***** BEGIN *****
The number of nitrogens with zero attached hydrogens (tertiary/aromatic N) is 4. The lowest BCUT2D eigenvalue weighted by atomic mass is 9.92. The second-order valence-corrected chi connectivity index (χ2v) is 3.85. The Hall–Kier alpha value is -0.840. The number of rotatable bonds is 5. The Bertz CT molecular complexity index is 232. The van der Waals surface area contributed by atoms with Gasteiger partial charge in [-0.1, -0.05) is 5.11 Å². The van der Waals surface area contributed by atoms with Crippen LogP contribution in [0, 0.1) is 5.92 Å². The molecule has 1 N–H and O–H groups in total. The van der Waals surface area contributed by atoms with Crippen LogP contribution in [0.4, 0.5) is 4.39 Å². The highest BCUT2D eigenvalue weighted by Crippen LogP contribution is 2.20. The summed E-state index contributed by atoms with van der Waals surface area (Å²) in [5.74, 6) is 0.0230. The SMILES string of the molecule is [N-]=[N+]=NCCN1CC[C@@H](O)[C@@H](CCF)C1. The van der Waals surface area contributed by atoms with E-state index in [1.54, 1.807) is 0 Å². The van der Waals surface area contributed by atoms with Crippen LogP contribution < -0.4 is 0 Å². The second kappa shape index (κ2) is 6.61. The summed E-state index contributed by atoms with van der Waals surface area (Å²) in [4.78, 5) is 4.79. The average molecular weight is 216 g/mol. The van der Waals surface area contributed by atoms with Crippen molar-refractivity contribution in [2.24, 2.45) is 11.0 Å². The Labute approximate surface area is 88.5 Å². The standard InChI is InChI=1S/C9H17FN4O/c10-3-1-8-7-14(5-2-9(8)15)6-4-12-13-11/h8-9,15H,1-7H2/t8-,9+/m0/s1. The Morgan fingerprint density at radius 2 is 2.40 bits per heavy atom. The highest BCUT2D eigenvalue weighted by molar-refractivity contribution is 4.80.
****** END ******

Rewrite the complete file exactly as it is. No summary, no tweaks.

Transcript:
The number of nitrogens with zero attached hydrogens (tertiary/aromatic N) is 4. The lowest BCUT2D eigenvalue weighted by atomic mass is 9.92. The second-order valence-corrected chi connectivity index (χ2v) is 3.85. The Hall–Kier alpha value is -0.840. The number of rotatable bonds is 5. The Bertz CT molecular complexity index is 232. The van der Waals surface area contributed by atoms with Gasteiger partial charge in [-0.1, -0.05) is 5.11 Å². The van der Waals surface area contributed by atoms with Crippen LogP contribution in [0, 0.1) is 5.92 Å². The molecule has 1 N–H and O–H groups in total. The van der Waals surface area contributed by atoms with Crippen LogP contribution in [0.4, 0.5) is 4.39 Å². The highest BCUT2D eigenvalue weighted by Crippen LogP contribution is 2.20. The summed E-state index contributed by atoms with van der Waals surface area (Å²) in [5.74, 6) is 0.0230. The SMILES string of the molecule is [N-]=[N+]=NCCN1CC[C@@H](O)[C@@H](CCF)C1. The van der Waals surface area contributed by atoms with E-state index in [1.54, 1.807) is 0 Å². The van der Waals surface area contributed by atoms with Crippen LogP contribution < -0.4 is 0 Å². The second kappa shape index (κ2) is 6.61. The summed E-state index contributed by atoms with van der Waals surface area (Å²) in [4.78, 5) is 4.79. The average molecular weight is 216 g/mol. The van der Waals surface area contributed by atoms with Crippen molar-refractivity contribution in [2.24, 2.45) is 11.0 Å². The Labute approximate surface area is 88.5 Å². The standard InChI is InChI=1S/C9H17FN4O/c10-3-1-8-7-14(5-2-9(8)15)6-4-12-13-11/h8-9,15H,1-7H2/t8-,9+/m0/s1. The Morgan fingerprint density at radius 2 is 2.40 bits per heavy atom. The highest BCUT2D eigenvalue weighted by molar-refractivity contribution is 4.80.